Wally de Backer, aka Gotye, is facing that age-old problem: what do you do with your indie cred when your song becomes an international hit? "Somebody That I Used to Know" was recorded in a home studio early last year, and as of last week, it had topped America's Billboard Hot 100 Chart. Gotye's only the fourth Australian artist to have created such a mega-hit (after Savage Garden, INXS, and Men at Work).
So how's he dealing with the record-breaking popularity from his breakout song? Well, one thing's for sure: he's not too happy about that Glee cover.
In fact, it sounds like he's a little sick of all the covers, being as how he flat-out told his native country's The Sunday Mail, "I don't want to hear any more people doing something with this.'' I don't blame him, really, since there seem to be an endless number of covers floating around the web, and some of the renditions are downright painful.
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I'm not surprised Gotye didn't love the Glee cover, either, but I AM fairly surprised he publicly criticized it. After all, Glee surely contributed to his bank account—it was after the "Big Brother" episode aired on April 10 that "Somebody That I Used to Know" soared to the top of the Billboard singles chart. That song alone has pulled in worldwide sales of $5 million, with half a million U.S. sales in one single week.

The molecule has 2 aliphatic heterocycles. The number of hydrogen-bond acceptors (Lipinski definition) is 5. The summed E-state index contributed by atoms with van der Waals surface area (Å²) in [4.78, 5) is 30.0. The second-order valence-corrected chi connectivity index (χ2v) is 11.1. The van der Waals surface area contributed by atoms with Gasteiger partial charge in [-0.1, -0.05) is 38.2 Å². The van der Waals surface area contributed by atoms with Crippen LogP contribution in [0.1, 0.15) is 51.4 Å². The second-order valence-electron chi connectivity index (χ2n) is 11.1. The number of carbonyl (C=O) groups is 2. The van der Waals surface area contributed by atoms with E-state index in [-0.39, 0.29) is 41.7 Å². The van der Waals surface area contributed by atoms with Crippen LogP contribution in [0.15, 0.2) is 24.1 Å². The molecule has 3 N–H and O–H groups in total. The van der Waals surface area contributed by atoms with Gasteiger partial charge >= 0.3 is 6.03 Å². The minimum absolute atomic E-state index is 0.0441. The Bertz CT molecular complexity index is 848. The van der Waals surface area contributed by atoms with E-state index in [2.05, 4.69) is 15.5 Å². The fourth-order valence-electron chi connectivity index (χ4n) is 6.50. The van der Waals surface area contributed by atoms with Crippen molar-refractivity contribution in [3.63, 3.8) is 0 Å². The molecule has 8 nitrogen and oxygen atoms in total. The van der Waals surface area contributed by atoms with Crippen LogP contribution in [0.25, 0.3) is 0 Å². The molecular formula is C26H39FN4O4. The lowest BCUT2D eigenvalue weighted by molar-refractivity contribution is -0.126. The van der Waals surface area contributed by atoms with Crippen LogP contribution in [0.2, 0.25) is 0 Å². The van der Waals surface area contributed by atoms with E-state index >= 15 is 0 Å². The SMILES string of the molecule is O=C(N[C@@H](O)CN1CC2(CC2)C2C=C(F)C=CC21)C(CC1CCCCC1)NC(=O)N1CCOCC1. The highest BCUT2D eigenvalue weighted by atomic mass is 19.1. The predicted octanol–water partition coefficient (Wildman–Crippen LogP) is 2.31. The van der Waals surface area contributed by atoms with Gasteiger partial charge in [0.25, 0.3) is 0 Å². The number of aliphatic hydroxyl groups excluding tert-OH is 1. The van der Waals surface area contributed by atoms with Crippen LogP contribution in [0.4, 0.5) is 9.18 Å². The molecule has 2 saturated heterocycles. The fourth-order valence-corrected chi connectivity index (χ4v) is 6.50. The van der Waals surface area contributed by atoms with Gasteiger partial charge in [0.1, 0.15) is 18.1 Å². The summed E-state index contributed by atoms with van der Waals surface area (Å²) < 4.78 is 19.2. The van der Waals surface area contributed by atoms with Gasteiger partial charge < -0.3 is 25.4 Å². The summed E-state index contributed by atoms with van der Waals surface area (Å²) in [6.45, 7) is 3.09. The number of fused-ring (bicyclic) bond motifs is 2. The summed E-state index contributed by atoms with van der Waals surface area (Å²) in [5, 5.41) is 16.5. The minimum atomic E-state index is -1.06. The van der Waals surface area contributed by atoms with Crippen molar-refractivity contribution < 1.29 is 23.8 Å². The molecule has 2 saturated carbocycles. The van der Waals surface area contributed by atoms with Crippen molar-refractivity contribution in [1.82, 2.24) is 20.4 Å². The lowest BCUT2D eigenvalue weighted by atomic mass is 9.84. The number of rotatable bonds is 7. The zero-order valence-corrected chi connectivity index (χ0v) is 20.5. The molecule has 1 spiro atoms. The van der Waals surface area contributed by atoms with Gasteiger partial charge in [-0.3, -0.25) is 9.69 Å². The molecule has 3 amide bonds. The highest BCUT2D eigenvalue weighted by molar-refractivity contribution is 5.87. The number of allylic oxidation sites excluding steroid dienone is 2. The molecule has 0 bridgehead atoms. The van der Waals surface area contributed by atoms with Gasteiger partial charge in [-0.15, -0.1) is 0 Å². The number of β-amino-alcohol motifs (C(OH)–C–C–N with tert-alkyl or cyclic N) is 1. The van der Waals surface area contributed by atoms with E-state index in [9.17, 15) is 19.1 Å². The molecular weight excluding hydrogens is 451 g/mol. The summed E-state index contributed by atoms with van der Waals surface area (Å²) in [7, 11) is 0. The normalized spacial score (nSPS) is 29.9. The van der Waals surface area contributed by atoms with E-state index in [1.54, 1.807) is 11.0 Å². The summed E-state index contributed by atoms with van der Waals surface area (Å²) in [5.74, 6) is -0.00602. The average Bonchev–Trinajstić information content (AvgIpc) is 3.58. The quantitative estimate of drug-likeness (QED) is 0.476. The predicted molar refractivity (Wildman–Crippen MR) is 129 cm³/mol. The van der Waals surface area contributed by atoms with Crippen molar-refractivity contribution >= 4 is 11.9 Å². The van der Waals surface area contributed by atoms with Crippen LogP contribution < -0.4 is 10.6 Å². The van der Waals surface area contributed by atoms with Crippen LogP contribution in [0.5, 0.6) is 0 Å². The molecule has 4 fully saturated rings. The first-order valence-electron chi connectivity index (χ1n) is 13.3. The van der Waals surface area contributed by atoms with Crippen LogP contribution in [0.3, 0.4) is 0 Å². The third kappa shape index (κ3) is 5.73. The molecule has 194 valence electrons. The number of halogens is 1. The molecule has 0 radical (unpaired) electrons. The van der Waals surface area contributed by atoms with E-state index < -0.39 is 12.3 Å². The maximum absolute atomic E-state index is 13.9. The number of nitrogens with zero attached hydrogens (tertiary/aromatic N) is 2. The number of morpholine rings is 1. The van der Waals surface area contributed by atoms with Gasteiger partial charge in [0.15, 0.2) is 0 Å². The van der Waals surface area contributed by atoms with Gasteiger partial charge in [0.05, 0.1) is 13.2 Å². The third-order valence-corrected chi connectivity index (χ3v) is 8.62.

Not to mention whatever licensing deal he set up for Glee to use the song in the first place.
However, he's had no qualms about voicing his distaste for the cover, saying,
They did such a faithful arrangement of the instrumentals but the vocals were that pop Glee style, ultra dry, sounded pretty tuned and the rock has no real sense, like it's playing to you from a cardboard box.
He later added that the Glee version "made it sound dinky and wrong."
If you missed the Glee episode, which involved Darren Criss and guest star Matt Bomer performing a sort of brotherly interpretation of the song, here's the clip of their performance:
Personally, I don't like the cover either, but I'm not the guy having gold ingots thrown at me for it. I know it must be challenging to become an overnight mainstream success, but it sure seems tacky for him to publicly slam the TV version that he allowed them to do. Hey Gotye: either decide up front that you're too much of an independent artiste to license the song, or STFU about it when Darren Criss uber-emotes your lyrics. Besides, you know it's only a matter of time until this particular hit is converted to Muzak and piped into elevators nationwide.
Do you think Gotye was lame for slamming the Glee version?
Image via Gotye